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Beam therapy hope for childhood cancer treatment

Fewer side effects from proton beam therapy

Adrian O'Dowd

Monday, 01 February 2016

Using proton beam therapy – a more precise form of radiotherapy – to treat the most common malignant brain cancer in children could be just as safe as using conventional radiotherapy, according to research* published in The Lancet Oncology journal at the weekend.

US researchers found that using proton beam therapy to treat the childhood brain cancer medulloblastoma appeared to be no more hazardous than conventional radiotherapy with similar survival rates and fewer severe side effects.

Medulloblastoma, which involves rapidly growing tumours, develops at the rear and base of the brain, near the bottom of the skull.

Conventional treatment usually involves surgery to remove the tumour, photon radiotherapy and chemotherapy.

However, patients are often left with significant side effects including hearing loss, effects on cognition, hormone function as well as toxic effects on the heart, lungs, thyroid, vertebra and reproductive organs as a result of healthy bodily tissues being exposed to radiation.

Compared with traditional radiotherapy, proton beam therapy is highly targeted and is used to treat hard-to-reach cancers, with a lower risk of damaging the surrounding tissue and causing side effects.

Proton beam therapy was highlighted in the news in 2014 when UK parents Brett and Naghmeh King took their son Ashya from Southampton General Hospital, without doctors’ permission so that he could be treated with proton beam therapy in Prague in the Czech Republic.

At the time, proton beam therapy was not available on the NHS, although the NHS later agreed to fund his treatment. UK centres for proton beam therapy are currently being planned.

The study, led by Dr Torunn Yock of the Massachusetts General Hospital, Proton Center, Boston, USA, and colleagues, involved 59 patients aged 3 to 21.

Most of the patients (55) had the tumour partially or completely removed through surgery.

All patients (59) received chemotherapy as well as proton beam therapy. On average, patients were followed-up for 7 years.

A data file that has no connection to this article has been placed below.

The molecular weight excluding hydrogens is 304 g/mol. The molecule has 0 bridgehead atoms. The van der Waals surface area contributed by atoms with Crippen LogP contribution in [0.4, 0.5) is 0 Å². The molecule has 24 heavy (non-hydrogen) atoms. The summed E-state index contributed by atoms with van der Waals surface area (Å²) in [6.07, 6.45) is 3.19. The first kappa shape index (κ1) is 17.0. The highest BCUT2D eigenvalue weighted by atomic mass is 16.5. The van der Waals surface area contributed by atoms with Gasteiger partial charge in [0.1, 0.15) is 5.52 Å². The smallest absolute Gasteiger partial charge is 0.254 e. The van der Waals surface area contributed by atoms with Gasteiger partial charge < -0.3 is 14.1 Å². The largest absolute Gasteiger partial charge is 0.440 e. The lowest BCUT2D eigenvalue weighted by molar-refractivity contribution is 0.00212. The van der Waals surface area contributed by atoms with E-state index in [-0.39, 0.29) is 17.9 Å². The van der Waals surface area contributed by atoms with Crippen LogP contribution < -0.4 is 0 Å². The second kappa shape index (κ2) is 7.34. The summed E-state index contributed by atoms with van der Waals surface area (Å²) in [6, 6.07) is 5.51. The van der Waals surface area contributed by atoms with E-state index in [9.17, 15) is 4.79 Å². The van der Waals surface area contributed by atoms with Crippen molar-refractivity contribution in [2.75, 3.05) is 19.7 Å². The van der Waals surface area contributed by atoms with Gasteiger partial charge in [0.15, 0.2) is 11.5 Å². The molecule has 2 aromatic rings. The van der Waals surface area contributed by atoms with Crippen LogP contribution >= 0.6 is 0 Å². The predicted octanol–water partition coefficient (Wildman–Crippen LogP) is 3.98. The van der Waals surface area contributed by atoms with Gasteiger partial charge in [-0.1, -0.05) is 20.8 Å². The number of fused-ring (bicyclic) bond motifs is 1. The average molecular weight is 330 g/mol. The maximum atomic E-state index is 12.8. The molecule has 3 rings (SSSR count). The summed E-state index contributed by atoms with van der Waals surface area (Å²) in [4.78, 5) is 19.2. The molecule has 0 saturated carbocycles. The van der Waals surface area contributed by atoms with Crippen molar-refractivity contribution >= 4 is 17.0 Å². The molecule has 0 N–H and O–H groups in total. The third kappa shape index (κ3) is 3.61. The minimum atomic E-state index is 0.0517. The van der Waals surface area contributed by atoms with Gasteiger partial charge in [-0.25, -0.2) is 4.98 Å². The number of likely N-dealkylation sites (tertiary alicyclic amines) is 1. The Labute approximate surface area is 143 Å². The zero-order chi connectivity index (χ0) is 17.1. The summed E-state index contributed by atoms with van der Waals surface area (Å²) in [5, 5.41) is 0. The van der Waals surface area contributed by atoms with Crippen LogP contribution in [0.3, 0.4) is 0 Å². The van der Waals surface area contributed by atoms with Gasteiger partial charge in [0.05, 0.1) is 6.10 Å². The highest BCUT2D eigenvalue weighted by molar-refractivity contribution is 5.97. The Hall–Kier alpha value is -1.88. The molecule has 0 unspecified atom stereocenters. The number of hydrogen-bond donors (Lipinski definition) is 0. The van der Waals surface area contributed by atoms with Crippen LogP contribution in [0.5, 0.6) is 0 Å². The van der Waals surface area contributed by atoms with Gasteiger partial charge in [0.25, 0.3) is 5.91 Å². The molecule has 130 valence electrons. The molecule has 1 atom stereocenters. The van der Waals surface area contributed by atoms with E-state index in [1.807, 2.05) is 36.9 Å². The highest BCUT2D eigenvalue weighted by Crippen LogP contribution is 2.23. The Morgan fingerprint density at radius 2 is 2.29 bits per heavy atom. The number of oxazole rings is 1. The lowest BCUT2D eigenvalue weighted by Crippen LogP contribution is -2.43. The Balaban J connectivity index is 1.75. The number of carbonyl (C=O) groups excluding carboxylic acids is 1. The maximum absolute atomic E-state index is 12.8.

Three years after treatment, 12% of patients had serious hearing loss and this rose to 16% at five years.

Patients also displayed problems with processing speed and verbal comprehension, but perceptual reasoning and working memory were not significantly affected.

The researchers found that at five years, more than half (55%) had problems with the neuroendocrine system with growth hormone being the most commonly affected.

However, the study reported no cardiac, pulmonary, or gastrointestinal toxic effects which are common in patients treated with photon radiotherapy.

At three years after treatment, progression-free survival was 83%. At five years, it was 80%.

The authors said: “Our findings suggest that proton radiotherapy seems to result in an acceptable degree of toxicity and had similar survival outcomes to those achieved with photon-based radiotherapy.

“Although there remain some effects of treatment on hearing, endocrine, and neurocognitive outcomes – particularly in younger patients – other late effects common in photon-treated patients, such as cardiac, pulmonary, and gastrointestinal toxic effects, were absent.”

Writing in a linked comment,** Dr David Grosshans of the Department of Radiation Oncology, University of Texas MD Anderson Cancer Center, Houston, USA, said: “This study sets a new benchmark for the treatment of paediatric medulloblastoma and alludes to the clinical benefits of advanced radiation therapies.”


* Yock T I, et al. Long-term toxic effects of proton radiotherapy for paediatric medulloblastoma: a phase 2 single-arm study. The Lancet Oncology, 2016. DOI: 10.1016/S1470-2045(15)00167-9

** Grosshans D R, et al. Proton therapy for paediatric medulloblastoma. The Lancet Oncology, 2016. DOI: 10.1016/S1470-2045(15)00217-X

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